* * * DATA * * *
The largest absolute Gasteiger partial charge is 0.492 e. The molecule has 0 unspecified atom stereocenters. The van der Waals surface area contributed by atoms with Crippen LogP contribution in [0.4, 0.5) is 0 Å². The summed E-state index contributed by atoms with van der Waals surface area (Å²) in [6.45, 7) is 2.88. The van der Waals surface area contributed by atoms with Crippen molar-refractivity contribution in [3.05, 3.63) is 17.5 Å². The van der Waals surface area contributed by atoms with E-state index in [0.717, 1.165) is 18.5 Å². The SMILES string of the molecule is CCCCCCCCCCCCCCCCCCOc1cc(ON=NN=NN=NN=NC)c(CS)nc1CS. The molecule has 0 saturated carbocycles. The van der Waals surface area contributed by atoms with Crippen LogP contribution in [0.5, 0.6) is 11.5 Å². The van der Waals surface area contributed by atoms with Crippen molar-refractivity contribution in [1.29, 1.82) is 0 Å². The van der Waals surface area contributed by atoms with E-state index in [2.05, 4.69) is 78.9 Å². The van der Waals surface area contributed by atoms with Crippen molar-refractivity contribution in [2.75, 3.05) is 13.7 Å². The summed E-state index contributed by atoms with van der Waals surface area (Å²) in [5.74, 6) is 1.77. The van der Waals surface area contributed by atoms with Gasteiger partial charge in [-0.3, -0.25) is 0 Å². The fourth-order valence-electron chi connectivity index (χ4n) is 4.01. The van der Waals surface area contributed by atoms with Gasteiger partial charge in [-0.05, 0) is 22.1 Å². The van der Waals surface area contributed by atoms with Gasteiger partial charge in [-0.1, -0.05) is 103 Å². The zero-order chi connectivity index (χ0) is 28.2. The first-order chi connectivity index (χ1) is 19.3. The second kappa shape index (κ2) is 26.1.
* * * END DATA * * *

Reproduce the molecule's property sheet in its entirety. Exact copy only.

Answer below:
The largest absolute Gasteiger partial charge is 0.492 e. The molecule has 0 unspecified atom stereocenters. The van der Waals surface area contributed by atoms with Crippen LogP contribution in [0.4, 0.5) is 0 Å². The summed E-state index contributed by atoms with van der Waals surface area (Å²) in [6.45, 7) is 2.88. The van der Waals surface area contributed by atoms with Crippen molar-refractivity contribution in [3.05, 3.63) is 17.5 Å². The van der Waals surface area contributed by atoms with E-state index in [0.717, 1.165) is 18.5 Å². The SMILES string of the molecule is CCCCCCCCCCCCCCCCCCOc1cc(ON=NN=NN=NN=NC)c(CS)nc1CS. The molecule has 0 saturated carbocycles. The van der Waals surface area contributed by atoms with Crippen LogP contribution in [0.5, 0.6) is 11.5 Å². The van der Waals surface area contributed by atoms with Crippen molar-refractivity contribution in [1.29, 1.82) is 0 Å². The van der Waals surface area contributed by atoms with E-state index in [2.05, 4.69) is 78.9 Å². The van der Waals surface area contributed by atoms with Crippen molar-refractivity contribution in [2.75, 3.05) is 13.7 Å². The summed E-state index contributed by atoms with van der Waals surface area (Å²) in [5.74, 6) is 1.77. The van der Waals surface area contributed by atoms with Gasteiger partial charge in [-0.3, -0.25) is 0 Å². The fourth-order valence-electron chi connectivity index (χ4n) is 4.01. The van der Waals surface area contributed by atoms with Gasteiger partial charge in [-0.05, 0) is 22.1 Å². The van der Waals surface area contributed by atoms with Gasteiger partial charge in [-0.1, -0.05) is 103 Å². The zero-order chi connectivity index (χ0) is 28.2. The first-order chi connectivity index (χ1) is 19.3. The second kappa shape index (κ2) is 26.1.